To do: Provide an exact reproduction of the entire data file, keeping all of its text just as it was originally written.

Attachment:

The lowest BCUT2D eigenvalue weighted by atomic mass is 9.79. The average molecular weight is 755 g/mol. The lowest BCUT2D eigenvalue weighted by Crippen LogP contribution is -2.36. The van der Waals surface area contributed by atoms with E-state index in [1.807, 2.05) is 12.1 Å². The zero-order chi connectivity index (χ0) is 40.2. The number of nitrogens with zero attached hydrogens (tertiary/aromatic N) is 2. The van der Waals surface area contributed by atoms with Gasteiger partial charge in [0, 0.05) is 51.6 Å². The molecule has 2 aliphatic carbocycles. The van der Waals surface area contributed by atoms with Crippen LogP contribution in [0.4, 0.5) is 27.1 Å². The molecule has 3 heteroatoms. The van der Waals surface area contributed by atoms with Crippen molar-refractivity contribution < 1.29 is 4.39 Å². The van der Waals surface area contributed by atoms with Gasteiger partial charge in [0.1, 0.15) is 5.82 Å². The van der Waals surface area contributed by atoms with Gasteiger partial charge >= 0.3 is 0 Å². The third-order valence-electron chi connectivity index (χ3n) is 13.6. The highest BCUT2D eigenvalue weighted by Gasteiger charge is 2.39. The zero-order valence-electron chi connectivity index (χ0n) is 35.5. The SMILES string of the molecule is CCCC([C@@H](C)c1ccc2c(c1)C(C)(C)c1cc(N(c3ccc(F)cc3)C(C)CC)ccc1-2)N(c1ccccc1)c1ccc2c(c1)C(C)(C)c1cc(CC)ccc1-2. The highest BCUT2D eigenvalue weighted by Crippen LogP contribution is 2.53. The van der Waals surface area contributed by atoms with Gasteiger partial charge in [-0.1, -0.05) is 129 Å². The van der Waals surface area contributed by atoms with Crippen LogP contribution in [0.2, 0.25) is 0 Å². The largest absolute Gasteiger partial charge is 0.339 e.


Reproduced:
The lowest BCUT2D eigenvalue weighted by atomic mass is 9.79. The average molecular weight is 755 g/mol. The lowest BCUT2D eigenvalue weighted by Crippen LogP contribution is -2.36. The van der Waals surface area contributed by atoms with E-state index in [1.807, 2.05) is 12.1 Å². The zero-order chi connectivity index (χ0) is 40.2. The number of nitrogens with zero attached hydrogens (tertiary/aromatic N) is 2. The van der Waals surface area contributed by atoms with Gasteiger partial charge in [0, 0.05) is 51.6 Å². The molecule has 2 aliphatic carbocycles. The van der Waals surface area contributed by atoms with Crippen LogP contribution in [0.4, 0.5) is 27.1 Å². The molecule has 3 heteroatoms. The van der Waals surface area contributed by atoms with Crippen molar-refractivity contribution < 1.29 is 4.39 Å². The van der Waals surface area contributed by atoms with Gasteiger partial charge in [0.1, 0.15) is 5.82 Å². The van der Waals surface area contributed by atoms with Gasteiger partial charge >= 0.3 is 0 Å². The third-order valence-electron chi connectivity index (χ3n) is 13.6. The highest BCUT2D eigenvalue weighted by Gasteiger charge is 2.39. The zero-order valence-electron chi connectivity index (χ0n) is 35.5. The SMILES string of the molecule is CCCC([C@@H](C)c1ccc2c(c1)C(C)(C)c1cc(N(c3ccc(F)cc3)C(C)CC)ccc1-2)N(c1ccccc1)c1ccc2c(c1)C(C)(C)c1cc(CC)ccc1-2. The highest BCUT2D eigenvalue weighted by Crippen LogP contribution is 2.53. The van der Waals surface area contributed by atoms with Gasteiger partial charge in [-0.1, -0.05) is 129 Å². The van der Waals surface area contributed by atoms with Crippen LogP contribution in [0.2, 0.25) is 0 Å². The largest absolute Gasteiger partial charge is 0.339 e.